Every once in a while you have to write a sad little poem, a poem that, if it were matched with a day of the week, would naturally pair up with Monday. “Misproportioned” is a Monday poem.
As far as inspiration, I remember watching a documentary about furniture in which Shaker chairs were discussed. The narrator indicated that every piece of Shaker furniture, though it seemed so perfect in execution, was always deliberately flawed in some manner as a gesture honoring the belief that only God could make something perfect. A little bit of research has indicated that either this documentary or my memory is flawed, as it seems no such Shaker method is widely documented. Similar ideas, such as the Persian flaw, the humble square, and wabi-sabi, do appear to have more merit.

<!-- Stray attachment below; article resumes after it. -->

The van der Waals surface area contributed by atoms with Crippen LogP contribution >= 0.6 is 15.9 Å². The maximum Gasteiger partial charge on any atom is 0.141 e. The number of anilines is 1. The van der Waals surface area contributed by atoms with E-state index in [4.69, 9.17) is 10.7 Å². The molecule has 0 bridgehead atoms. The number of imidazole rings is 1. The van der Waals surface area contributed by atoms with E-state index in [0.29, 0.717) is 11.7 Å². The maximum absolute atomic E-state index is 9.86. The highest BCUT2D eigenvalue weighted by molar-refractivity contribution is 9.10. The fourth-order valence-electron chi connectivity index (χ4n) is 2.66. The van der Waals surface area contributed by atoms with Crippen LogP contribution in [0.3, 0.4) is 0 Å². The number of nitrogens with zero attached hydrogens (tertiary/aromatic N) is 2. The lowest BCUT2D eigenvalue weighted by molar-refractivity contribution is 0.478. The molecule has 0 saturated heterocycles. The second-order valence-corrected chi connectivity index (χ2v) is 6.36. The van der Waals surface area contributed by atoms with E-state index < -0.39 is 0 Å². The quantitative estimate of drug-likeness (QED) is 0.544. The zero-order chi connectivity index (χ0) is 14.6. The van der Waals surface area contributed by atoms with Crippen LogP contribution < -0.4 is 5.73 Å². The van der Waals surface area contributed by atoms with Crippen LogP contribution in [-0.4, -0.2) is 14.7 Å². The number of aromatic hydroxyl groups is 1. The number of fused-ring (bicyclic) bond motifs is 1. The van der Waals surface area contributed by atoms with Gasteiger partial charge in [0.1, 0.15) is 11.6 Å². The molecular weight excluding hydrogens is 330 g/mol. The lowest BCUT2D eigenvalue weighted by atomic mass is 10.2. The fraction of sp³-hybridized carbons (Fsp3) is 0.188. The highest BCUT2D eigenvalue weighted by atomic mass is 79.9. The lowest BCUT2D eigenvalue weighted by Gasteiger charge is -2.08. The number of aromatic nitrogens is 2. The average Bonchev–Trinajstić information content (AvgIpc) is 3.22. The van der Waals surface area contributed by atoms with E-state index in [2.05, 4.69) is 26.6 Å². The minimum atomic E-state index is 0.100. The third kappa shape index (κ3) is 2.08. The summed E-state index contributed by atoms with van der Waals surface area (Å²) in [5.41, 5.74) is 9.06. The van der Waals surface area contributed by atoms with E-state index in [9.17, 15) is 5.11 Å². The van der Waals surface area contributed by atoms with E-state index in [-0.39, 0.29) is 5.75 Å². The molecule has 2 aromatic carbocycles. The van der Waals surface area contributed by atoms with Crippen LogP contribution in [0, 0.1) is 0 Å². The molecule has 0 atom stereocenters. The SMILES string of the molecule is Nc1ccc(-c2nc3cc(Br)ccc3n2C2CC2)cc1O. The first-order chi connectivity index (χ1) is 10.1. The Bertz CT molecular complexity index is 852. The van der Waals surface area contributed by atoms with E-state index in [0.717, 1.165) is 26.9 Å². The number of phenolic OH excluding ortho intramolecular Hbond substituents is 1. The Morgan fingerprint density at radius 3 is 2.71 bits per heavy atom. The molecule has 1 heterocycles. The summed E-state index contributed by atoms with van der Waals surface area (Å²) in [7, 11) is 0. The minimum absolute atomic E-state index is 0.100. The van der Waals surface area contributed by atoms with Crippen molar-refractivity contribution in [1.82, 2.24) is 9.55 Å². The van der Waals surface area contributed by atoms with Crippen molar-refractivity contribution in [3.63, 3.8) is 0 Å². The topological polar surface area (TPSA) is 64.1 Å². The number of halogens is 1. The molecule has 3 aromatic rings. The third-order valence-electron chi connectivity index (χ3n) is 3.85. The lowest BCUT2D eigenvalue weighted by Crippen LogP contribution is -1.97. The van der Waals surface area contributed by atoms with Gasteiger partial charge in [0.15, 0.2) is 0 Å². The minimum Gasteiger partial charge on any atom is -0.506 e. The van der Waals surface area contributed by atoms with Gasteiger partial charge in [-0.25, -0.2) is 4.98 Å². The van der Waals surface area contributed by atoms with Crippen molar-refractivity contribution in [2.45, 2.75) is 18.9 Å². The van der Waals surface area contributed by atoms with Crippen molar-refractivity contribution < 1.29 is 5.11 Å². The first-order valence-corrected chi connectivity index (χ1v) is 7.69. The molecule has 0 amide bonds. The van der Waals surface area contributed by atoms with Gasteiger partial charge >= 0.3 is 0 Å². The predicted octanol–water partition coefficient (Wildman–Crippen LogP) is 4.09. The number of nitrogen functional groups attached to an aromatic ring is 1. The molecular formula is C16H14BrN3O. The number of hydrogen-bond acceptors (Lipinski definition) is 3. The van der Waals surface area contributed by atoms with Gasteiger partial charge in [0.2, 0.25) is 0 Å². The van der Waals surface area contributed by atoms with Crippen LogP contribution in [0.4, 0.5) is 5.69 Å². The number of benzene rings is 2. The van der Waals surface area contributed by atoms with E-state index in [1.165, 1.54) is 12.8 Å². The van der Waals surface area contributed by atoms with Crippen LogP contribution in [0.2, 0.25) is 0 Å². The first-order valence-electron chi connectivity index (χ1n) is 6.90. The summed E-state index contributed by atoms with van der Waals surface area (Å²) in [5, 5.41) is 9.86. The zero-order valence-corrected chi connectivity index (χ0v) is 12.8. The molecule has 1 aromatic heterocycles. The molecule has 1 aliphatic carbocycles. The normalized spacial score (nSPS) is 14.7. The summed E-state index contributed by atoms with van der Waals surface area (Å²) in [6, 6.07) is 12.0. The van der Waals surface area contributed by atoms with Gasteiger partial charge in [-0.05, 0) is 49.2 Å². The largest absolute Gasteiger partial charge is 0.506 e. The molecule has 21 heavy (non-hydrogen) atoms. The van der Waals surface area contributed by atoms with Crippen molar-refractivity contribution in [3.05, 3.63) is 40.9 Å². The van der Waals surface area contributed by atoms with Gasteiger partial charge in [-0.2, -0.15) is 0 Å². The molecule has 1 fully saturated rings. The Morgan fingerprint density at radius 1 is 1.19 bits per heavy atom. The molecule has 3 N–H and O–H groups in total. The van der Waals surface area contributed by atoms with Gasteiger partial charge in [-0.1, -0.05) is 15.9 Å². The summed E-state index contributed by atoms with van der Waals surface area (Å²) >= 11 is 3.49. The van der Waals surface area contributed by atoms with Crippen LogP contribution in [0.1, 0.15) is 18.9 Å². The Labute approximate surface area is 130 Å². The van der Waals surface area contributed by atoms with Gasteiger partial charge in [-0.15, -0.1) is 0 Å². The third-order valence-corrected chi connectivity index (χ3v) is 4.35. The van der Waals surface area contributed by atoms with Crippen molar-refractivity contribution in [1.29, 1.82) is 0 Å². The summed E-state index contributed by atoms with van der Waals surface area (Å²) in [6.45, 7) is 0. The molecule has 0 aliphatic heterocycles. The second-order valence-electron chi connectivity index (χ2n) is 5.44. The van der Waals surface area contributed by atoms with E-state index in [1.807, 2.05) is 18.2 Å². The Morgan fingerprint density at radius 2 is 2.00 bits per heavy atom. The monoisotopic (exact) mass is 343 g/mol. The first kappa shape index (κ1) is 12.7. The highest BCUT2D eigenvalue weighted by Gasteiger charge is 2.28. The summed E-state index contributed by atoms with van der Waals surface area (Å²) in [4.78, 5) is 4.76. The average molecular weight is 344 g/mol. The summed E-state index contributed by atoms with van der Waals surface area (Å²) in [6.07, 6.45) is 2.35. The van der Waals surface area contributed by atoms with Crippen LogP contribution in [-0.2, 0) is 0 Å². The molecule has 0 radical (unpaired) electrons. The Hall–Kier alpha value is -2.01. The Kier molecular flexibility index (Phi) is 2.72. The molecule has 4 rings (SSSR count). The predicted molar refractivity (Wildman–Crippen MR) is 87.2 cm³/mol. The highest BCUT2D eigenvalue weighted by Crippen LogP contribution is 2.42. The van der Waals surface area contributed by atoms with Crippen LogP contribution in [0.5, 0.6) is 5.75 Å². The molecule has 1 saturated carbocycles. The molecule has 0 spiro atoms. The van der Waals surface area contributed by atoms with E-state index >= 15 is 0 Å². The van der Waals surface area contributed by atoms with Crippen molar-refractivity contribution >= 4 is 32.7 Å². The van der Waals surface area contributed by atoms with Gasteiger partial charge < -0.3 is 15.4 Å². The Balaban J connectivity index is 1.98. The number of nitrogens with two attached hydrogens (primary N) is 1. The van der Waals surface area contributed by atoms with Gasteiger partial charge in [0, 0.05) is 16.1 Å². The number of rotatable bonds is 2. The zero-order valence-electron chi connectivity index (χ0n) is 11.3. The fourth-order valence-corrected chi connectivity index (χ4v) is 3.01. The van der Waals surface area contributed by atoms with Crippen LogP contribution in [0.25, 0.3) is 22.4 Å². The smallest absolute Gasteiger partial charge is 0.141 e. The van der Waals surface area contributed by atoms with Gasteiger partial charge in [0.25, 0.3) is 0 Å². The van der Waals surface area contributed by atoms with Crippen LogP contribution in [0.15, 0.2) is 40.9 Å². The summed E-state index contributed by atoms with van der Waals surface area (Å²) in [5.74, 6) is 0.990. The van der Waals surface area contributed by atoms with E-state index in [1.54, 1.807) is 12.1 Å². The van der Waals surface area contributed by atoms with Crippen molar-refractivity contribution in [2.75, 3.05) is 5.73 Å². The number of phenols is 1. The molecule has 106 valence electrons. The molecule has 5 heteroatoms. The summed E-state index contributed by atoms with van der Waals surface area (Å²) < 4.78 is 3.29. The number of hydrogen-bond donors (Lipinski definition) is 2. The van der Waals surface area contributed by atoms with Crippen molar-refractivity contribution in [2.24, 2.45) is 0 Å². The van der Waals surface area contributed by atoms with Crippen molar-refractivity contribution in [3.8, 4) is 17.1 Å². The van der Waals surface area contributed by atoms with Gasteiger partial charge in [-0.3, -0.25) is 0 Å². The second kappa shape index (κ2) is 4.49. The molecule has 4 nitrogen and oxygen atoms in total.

The black and white, misshapenly beautiful, clearly-not-a-Monday rock that Andy captured in Hawaii felt like a good geometrical companion for the poem. Here’s his photobiography:
During a vacation to Hawaii a few years back, my wife and I decided to take a day trip to the island of Lanai. During the excursion, we visited Manele Bay and, while exploring the island, discovered a spectacular lava boulder rising from the sea. We watched in awe for nearly an hour as different species of birds landed and departed as if the rock were an international airport. We snapped some photos and continued to explore the island. After the tour was finished, we returned to our hotel and decided to research our discovery. According to Hawaiian legend, a beautiful woman named Puupehe was relaxing in one of the caves at the base of the rock. Suddenly, a storm arose and she perished in the cave. Her lover, a warrior named Makakehau, discovered Puupehe’s body and carried it to the top. He buried her and, when finished, jumped to his death 150 feet below. The landmark is now named Sweetheart Rock after the local legend.